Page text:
All the other people who had died in the horrific crash had been identified apart from these 2 children and 1 other passenger. The other passenger was later identified by a survivor from the accident and he was Mr Nixon, Clerk from Halifax. The survivor was shown a photo of Mr Nixon and identified him as he had shared a compartment on the train. Mr Nixon never returned home to his mother and had written to her the day before the crash, saying he would be getting the train. His being declared as dead was the first time under the new Coroner’s Act that being declared dead without an actual body was actioned.

During the inquest, which was held in the nearby village of Wotton-under-Edge (where the haunted Ancient Ram Inn stands) a porter at Gloucester station said he had seen 2 unaccompanied children travelling together on the train. He said one was a girl around 12 and the boy was around 9 years of age. He noticed they had school caps on and had their own tickets. He could not recall how they were dressed. Another possible clue to the children’s identity was a school badge on a blazer that was found. The motto on the badge was “Luce Magistra”, which roughly translates to “With the light as my teacher”. This badge was found to belong to a girls school in Cornwall but it had been found out that a consignment of 10 of these blazers had been a package on the train and had been sent from a Bradford firm so this clue was a dead end. 

These poor children were labelled as Number 9 and Number 10 as no one claimed them despite publicising these 2 children countywide. Their remains were buried in the churchyard in a mass grave. There has been a memorial stone for those who perished at the site of the crash and the children are included as “Two Unknown”. 

Mysterious woman in Black ghost children Charfield Gloucestershire

Rumour spread that the 2 torso’s that were found were either mannequins/dummies or the bodies of jockeys as it was felt that the coroner mistook the remains for children. People couldn’t understand just why these children were never claimed and that’s probably why the public spread these types of rumours as the truth was too much to bear.


Another rumour began in 1929 and stopped in the 1950’s. This rumour was that an older looking lady would be driven to the memorial stone on a regular basis. She would be dressed head to toe in black. The only person said to have witnessed her was a former German prisoner of war, Joe Kloiber and even he was reluctant to talk about it. He said the woman always arrived in a chauffeur driven limousine and that the lady would lay flowers down at the memorial stone and seem to pray. He never spoke to her but said she had been elderly and came 2 to 3 times a year and did the same thing.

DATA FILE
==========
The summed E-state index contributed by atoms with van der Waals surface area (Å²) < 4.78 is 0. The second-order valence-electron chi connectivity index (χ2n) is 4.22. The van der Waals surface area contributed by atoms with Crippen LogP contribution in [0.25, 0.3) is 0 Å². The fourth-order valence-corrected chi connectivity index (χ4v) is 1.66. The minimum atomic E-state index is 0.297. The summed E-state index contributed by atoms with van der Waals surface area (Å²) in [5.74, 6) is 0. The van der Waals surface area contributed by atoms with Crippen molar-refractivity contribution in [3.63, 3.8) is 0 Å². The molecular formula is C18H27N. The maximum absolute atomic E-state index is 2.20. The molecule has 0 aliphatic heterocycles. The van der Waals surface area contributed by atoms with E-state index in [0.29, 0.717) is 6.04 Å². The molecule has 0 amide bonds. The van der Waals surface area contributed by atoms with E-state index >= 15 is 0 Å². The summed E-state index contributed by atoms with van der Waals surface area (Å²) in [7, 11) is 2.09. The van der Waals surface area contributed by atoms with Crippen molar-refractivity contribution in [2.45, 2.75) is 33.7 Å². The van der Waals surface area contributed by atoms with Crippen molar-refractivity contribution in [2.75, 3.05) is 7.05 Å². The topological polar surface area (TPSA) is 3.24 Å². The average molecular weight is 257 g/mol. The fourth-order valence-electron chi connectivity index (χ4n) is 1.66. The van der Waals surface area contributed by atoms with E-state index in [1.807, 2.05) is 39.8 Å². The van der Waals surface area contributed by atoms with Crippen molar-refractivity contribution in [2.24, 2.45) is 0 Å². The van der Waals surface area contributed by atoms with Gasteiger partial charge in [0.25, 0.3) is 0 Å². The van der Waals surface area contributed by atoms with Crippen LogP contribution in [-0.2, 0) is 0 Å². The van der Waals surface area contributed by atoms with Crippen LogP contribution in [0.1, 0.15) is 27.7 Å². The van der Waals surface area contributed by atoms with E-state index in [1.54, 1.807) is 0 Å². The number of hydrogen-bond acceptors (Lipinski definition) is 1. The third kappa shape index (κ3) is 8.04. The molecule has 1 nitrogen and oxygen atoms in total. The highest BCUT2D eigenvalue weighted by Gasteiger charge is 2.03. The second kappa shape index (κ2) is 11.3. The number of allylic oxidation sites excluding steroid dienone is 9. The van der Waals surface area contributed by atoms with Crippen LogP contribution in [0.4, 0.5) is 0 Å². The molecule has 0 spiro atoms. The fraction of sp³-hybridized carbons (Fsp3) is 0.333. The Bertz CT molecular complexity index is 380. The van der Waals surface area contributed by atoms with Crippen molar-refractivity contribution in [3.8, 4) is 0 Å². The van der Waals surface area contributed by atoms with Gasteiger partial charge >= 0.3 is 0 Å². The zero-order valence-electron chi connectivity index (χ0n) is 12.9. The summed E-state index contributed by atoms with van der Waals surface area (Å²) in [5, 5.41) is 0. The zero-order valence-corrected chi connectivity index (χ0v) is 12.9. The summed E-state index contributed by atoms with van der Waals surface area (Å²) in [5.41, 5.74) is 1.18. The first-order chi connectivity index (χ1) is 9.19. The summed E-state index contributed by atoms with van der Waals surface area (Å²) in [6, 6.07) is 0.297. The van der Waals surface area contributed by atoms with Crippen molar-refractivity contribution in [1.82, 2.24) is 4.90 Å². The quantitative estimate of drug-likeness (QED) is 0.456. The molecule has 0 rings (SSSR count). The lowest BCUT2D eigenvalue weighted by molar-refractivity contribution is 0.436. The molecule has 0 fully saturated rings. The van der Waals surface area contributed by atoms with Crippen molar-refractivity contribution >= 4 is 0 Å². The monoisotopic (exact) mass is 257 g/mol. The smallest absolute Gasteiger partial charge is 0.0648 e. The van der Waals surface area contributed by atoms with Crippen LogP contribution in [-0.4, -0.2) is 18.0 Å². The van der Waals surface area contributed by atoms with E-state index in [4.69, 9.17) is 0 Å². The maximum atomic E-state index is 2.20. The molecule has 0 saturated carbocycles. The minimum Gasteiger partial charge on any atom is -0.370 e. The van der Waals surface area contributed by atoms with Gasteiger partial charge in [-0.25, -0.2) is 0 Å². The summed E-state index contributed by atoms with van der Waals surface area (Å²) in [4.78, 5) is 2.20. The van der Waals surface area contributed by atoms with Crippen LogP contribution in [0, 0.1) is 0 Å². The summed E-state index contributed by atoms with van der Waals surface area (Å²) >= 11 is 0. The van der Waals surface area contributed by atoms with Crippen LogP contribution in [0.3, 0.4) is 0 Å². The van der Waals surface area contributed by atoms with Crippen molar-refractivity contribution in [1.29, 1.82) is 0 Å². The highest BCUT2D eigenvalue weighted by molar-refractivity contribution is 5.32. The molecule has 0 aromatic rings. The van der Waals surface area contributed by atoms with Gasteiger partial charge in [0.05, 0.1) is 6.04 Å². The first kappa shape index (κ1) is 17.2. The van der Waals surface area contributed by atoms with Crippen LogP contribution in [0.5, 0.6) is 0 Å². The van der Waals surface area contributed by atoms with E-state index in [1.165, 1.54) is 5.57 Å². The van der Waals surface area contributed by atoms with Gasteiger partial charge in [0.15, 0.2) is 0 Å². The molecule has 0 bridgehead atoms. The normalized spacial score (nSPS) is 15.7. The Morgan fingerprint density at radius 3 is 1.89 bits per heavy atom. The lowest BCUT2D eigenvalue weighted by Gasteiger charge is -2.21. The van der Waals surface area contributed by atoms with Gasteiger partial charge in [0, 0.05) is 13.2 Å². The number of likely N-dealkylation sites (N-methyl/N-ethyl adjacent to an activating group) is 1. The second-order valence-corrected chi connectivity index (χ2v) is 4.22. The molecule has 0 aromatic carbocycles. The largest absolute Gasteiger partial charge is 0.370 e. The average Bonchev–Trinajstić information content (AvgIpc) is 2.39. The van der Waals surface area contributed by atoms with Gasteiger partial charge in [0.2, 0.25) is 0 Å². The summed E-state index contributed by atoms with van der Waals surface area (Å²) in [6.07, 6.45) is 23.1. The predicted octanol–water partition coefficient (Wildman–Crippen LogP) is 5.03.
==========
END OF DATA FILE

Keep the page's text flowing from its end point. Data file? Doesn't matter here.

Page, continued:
Another rumour was started and this began in 1937. A woman called Alice May Desborough, aged 26, who resided in a bedsit in Chelsea told a reporter that she had been travelling on that train that night with her father, mother and 3 brothers. She said she remembered nothing of the actual accident but only of walking up and down the embankment and watching the fire blaze its way through the carriages. She wore a locket similar to one found in an unclaimed suitcase, which bore her surname ‘Desborough’. She claimed this had been her family’s suitcase and all her family had been killed in the crash. None of the identified victims had this surname. Alice Desborough had attended the Old Bailey as she had been found guilty of sending a malicious letter to the Chief Medical Officer of Health, asking for money as she was alone with a young daughter and twins. The father of the twins, a doctor, she claimed, had been killed when serving in France and if she wasn’t sent the money she requested, she would kill herself and her daughter. 

Apart from this one newspaper report, her account of being in the crash was taken no further.

So this is the backstory behind the sightings of these 2 child ghostly figures that have been seen near to the crash site. Could it be a matter of just rumour of these ghosts being seen? As I couldn’t find even one account from a witness, I think it would be wise to consider these sightings are, like the last 2 accounts, most probably just rumours- unless, you’ve personally seen these ghosts?


Ghost children railway track